Senate Committee Passes ECPA Reform Bill

Published: Apr. 25, 2013

Updated: Oct. 05, 2020

Senate Committee Passes ECPA Reform Bill

Today marks an important victory for ECPA reform supporters. This morning, the Senate Judiciary Committee voted to advance the Leahy-Lee ECPA reform bill, which will update ECPA to now require a warrant to obtain any stored electronic communications and other private content, regardless of age or whether the communication is read or unread. Previously, ECPA allowed access to stored communications without a warrant if they had either been marked “read” or “opened,” or if they were more than 180 days old. Given the extent to which electronic communication is now stored online, these rules should no longer apply.  Senators Leahy and Lee, as well as many cloud-based companies have been pushing for a change to better protect digital privacy rights.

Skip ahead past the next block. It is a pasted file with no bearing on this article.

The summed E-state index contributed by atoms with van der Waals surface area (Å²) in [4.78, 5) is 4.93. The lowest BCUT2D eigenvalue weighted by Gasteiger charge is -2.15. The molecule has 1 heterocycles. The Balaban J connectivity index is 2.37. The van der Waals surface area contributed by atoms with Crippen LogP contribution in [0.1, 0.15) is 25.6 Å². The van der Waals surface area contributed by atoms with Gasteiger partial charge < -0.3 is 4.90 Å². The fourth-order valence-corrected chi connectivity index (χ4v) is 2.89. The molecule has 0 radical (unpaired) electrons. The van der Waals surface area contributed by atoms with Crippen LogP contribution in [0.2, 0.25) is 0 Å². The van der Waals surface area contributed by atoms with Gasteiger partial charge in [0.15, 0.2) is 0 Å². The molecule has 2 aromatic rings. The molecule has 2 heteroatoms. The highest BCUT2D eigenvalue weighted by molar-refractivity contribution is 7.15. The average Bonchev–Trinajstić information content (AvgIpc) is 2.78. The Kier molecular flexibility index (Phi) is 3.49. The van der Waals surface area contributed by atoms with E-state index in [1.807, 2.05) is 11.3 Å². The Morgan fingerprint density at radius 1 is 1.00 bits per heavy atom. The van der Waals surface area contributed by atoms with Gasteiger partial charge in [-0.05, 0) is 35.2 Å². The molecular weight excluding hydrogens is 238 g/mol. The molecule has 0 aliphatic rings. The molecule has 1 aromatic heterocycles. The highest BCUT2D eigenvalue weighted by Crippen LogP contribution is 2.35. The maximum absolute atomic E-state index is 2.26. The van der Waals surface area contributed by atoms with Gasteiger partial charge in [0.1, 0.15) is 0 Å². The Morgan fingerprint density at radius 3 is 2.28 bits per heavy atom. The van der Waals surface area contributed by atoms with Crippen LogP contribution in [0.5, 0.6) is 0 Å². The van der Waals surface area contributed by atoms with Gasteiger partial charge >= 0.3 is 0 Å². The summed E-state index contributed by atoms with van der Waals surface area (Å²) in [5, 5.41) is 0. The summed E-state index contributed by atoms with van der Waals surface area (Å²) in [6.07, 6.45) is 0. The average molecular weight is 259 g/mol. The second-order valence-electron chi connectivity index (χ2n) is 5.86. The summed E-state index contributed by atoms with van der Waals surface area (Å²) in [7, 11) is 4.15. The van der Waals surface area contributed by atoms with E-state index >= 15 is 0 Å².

While the bill still has a long journey ahead, today we can celebrate this victory as it moves one step closer to passage.  Our own Marc Zwillinger played a key role in this effort.  He was a member of a small group of ECPA lawyers who helped put together the ECPA reform proposal that formed the basis for the Digital Due Process effort.

As for the road ahead, there are still hurdles to overcome in the full Senate and in the House.  Among these hurdles are various proposals from opponents that could weaken the bill, including the SEC’s request for Congress to create a way for regulatory agencies to get access to information directly from ISPs under a new probable-cause light standard for civil cases.  We will continue to watch developments with this legislation and update you as the bill moves along.